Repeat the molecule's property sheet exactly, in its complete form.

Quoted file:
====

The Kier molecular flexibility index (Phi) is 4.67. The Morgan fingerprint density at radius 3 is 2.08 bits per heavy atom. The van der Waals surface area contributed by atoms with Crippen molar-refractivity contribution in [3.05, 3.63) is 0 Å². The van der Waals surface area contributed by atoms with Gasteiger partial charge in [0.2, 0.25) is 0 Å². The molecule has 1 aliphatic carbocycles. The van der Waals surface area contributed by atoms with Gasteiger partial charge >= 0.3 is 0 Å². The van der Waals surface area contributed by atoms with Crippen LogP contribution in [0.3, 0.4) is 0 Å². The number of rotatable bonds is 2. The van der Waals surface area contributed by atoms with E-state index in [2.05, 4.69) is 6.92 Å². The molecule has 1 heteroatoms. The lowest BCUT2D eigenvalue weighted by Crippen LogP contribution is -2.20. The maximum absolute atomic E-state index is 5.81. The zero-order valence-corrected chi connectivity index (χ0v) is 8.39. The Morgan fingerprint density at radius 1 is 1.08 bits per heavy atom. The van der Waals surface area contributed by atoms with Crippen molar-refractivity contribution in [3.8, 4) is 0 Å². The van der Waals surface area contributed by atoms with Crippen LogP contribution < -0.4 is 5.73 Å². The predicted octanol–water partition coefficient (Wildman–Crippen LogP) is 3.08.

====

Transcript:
The Kier molecular flexibility index (Phi) is 4.67. The Morgan fingerprint density at radius 3 is 2.08 bits per heavy atom. The van der Waals surface area contributed by atoms with Crippen molar-refractivity contribution in [3.05, 3.63) is 0 Å². The van der Waals surface area contributed by atoms with Gasteiger partial charge in [0.2, 0.25) is 0 Å². The molecule has 1 aliphatic carbocycles. The van der Waals surface area contributed by atoms with Gasteiger partial charge >= 0.3 is 0 Å². The van der Waals surface area contributed by atoms with Crippen LogP contribution in [0.3, 0.4) is 0 Å². The number of rotatable bonds is 2. The van der Waals surface area contributed by atoms with E-state index in [2.05, 4.69) is 6.92 Å². The molecule has 1 heteroatoms. The lowest BCUT2D eigenvalue weighted by Crippen LogP contribution is -2.20. The maximum absolute atomic E-state index is 5.81. The zero-order valence-corrected chi connectivity index (χ0v) is 8.39. The Morgan fingerprint density at radius 1 is 1.08 bits per heavy atom. The van der Waals surface area contributed by atoms with Crippen molar-refractivity contribution in [3.8, 4) is 0 Å². The van der Waals surface area contributed by atoms with Crippen LogP contribution < -0.4 is 5.73 Å². The predicted octanol–water partition coefficient (Wildman–Crippen LogP) is 3.08.